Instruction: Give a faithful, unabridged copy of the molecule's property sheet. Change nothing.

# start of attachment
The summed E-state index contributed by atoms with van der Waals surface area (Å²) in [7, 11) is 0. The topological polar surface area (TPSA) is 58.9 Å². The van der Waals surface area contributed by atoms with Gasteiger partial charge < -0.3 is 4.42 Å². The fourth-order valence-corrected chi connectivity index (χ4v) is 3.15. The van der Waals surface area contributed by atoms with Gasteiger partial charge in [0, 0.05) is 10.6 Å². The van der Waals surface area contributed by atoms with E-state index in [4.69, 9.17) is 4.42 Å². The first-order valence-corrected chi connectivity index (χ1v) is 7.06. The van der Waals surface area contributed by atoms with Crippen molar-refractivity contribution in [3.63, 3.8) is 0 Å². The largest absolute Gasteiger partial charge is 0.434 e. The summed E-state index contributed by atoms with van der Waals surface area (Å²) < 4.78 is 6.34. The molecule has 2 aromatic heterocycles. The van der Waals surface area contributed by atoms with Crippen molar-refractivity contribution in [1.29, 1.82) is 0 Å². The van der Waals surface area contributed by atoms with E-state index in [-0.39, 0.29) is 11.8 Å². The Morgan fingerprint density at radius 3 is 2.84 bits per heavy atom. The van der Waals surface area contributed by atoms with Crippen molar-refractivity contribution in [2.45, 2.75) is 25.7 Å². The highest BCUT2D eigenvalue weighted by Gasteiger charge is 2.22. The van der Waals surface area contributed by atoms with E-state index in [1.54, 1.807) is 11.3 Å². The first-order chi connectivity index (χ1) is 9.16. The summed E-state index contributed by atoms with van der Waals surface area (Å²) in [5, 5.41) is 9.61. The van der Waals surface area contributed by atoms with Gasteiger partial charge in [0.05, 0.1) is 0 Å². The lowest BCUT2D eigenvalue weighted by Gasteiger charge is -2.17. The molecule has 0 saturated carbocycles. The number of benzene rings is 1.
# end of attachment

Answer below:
The summed E-state index contributed by atoms with van der Waals surface area (Å²) in [7, 11) is 0. The topological polar surface area (TPSA) is 58.9 Å². The van der Waals surface area contributed by atoms with Gasteiger partial charge < -0.3 is 4.42 Å². The fourth-order valence-corrected chi connectivity index (χ4v) is 3.15. The van der Waals surface area contributed by atoms with Gasteiger partial charge in [0, 0.05) is 10.6 Å². The van der Waals surface area contributed by atoms with E-state index in [4.69, 9.17) is 4.42 Å². The first-order valence-corrected chi connectivity index (χ1v) is 7.06. The van der Waals surface area contributed by atoms with Crippen molar-refractivity contribution in [3.63, 3.8) is 0 Å². The largest absolute Gasteiger partial charge is 0.434 e. The summed E-state index contributed by atoms with van der Waals surface area (Å²) < 4.78 is 6.34. The molecule has 2 aromatic heterocycles. The van der Waals surface area contributed by atoms with Crippen molar-refractivity contribution in [1.29, 1.82) is 0 Å². The van der Waals surface area contributed by atoms with E-state index in [-0.39, 0.29) is 11.8 Å². The Morgan fingerprint density at radius 3 is 2.84 bits per heavy atom. The van der Waals surface area contributed by atoms with Crippen molar-refractivity contribution in [2.45, 2.75) is 25.7 Å². The highest BCUT2D eigenvalue weighted by Gasteiger charge is 2.22. The van der Waals surface area contributed by atoms with E-state index in [1.54, 1.807) is 11.3 Å². The first-order chi connectivity index (χ1) is 9.16. The summed E-state index contributed by atoms with van der Waals surface area (Å²) in [5, 5.41) is 9.61. The van der Waals surface area contributed by atoms with Gasteiger partial charge in [0.05, 0.1) is 0 Å². The lowest BCUT2D eigenvalue weighted by Gasteiger charge is -2.17. The molecule has 0 saturated carbocycles. The number of benzene rings is 1.